I timidly approached my mother and she pulled me close. She told me that the new neighbors were no longer going to have a baby. I asked why and she replied the baby had been born that morning but was not ready to live outside his mother’s body. Now the baby was in heaven being cared for by angels. I asked if these were the same angels that were taking care of my brother and she softly answered, “Yes, they are.”

Three days passed before I saw our neighbor’s car in their driveway again. That same evening, as the sun began to set, I took my chair and went to the curb. An orange glow illuminated the sky as the sun set in the far away distance. It was an especially quiet evening; only a slight breeze stirred the warm, humid air.

The sheer white curtains blew gently in the window across the street. A dim light silhouetted the couple. She was sitting in her rocking chair, looking fragile and small, while he stood at her feet and began to play. I sat in my little chair by the curb listening as tears filled my eyes. The music sounded like the sweet lullaby of an angel and I knew it was meant for the child they would never hold.

I was listening so intently I never saw my father come outside carrying the matching chair to my table. I was unaware of his presence until his hand gently took mine as he sat next to me, his knees nearly touching his chin. Not a word was spoken but long after the streetlights had begun to glow, we were there listening to the violin’s song.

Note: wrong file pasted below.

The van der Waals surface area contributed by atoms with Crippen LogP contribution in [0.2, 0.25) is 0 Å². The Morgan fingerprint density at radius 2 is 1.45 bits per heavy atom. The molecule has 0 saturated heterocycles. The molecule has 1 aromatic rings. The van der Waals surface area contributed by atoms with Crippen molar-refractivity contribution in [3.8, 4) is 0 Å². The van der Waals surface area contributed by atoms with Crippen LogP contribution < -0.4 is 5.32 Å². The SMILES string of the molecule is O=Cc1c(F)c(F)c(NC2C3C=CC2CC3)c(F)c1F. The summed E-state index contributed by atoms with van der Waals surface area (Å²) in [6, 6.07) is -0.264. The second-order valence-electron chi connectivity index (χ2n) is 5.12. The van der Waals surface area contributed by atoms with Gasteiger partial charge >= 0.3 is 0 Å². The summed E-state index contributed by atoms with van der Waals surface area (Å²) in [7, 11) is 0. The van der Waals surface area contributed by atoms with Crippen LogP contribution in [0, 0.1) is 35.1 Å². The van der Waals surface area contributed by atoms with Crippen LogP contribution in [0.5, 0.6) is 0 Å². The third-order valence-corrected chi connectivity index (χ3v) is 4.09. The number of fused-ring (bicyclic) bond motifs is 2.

[EDITORIAL NOTE: All elders, 50 and older, are welcome to submit stories for this blog. They can be fiction, non-fiction, poetry, memoir, etc. Instructions for submitting are here.]

Posted by Ronni Bennett at 02:30 AM | Permalink | Email this post

Comments

Superb. Wonderfully written.
I cried at the last paragraph.

Thank you for sharing this. I too was moved to tears.

Dani,

This is a lovely story,well told.

My heart was breaking, first for your parents who lost their son and then for your neighbors who also lost a precious child.

Absolutely lovely!! and expressed so gently...

Thank you for this beautiful and touching story.

Dani, a beautiful story--beautifully told.

What a poignant and lovely story. It is bittersweet, but told beautifully.

Poignant and touching. And what a gift for a child to understand so much, and be touched by the song of a violin.

Dani:
What a lovely, lovely poignant story.
I too, was crying at the end.
XO
WWW